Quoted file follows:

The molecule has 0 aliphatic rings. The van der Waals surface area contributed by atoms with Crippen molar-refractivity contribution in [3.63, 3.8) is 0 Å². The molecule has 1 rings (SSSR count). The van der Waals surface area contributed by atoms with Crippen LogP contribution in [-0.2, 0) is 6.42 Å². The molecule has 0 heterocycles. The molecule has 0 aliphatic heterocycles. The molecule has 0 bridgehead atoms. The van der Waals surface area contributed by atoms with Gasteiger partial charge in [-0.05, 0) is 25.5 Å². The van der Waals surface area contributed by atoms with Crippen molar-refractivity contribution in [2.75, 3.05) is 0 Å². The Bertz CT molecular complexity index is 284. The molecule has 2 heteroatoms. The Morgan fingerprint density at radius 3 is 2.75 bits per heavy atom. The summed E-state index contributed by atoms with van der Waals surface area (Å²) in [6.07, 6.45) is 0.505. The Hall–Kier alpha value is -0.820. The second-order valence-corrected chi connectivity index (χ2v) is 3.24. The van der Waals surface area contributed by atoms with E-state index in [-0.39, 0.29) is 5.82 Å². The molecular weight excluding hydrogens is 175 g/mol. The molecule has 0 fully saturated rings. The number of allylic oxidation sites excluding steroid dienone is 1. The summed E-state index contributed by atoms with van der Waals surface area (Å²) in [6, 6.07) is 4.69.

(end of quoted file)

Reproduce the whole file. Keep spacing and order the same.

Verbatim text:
The molecule has 0 aliphatic rings. The van der Waals surface area contributed by atoms with Crippen molar-refractivity contribution in [3.63, 3.8) is 0 Å². The molecule has 1 rings (SSSR count). The van der Waals surface area contributed by atoms with Crippen LogP contribution in [-0.2, 0) is 6.42 Å². The molecule has 0 heterocycles. The molecule has 0 aliphatic heterocycles. The molecule has 0 bridgehead atoms. The van der Waals surface area contributed by atoms with Gasteiger partial charge in [-0.05, 0) is 25.5 Å². The van der Waals surface area contributed by atoms with Crippen molar-refractivity contribution in [2.75, 3.05) is 0 Å². The Bertz CT molecular complexity index is 284. The molecule has 2 heteroatoms. The Morgan fingerprint density at radius 3 is 2.75 bits per heavy atom. The summed E-state index contributed by atoms with van der Waals surface area (Å²) in [6.07, 6.45) is 0.505. The Hall–Kier alpha value is -0.820. The second-order valence-corrected chi connectivity index (χ2v) is 3.24. The van der Waals surface area contributed by atoms with E-state index in [-0.39, 0.29) is 5.82 Å². The molecular weight excluding hydrogens is 175 g/mol. The molecule has 0 fully saturated rings. The number of allylic oxidation sites excluding steroid dienone is 1. The summed E-state index contributed by atoms with van der Waals surface area (Å²) in [6, 6.07) is 4.69.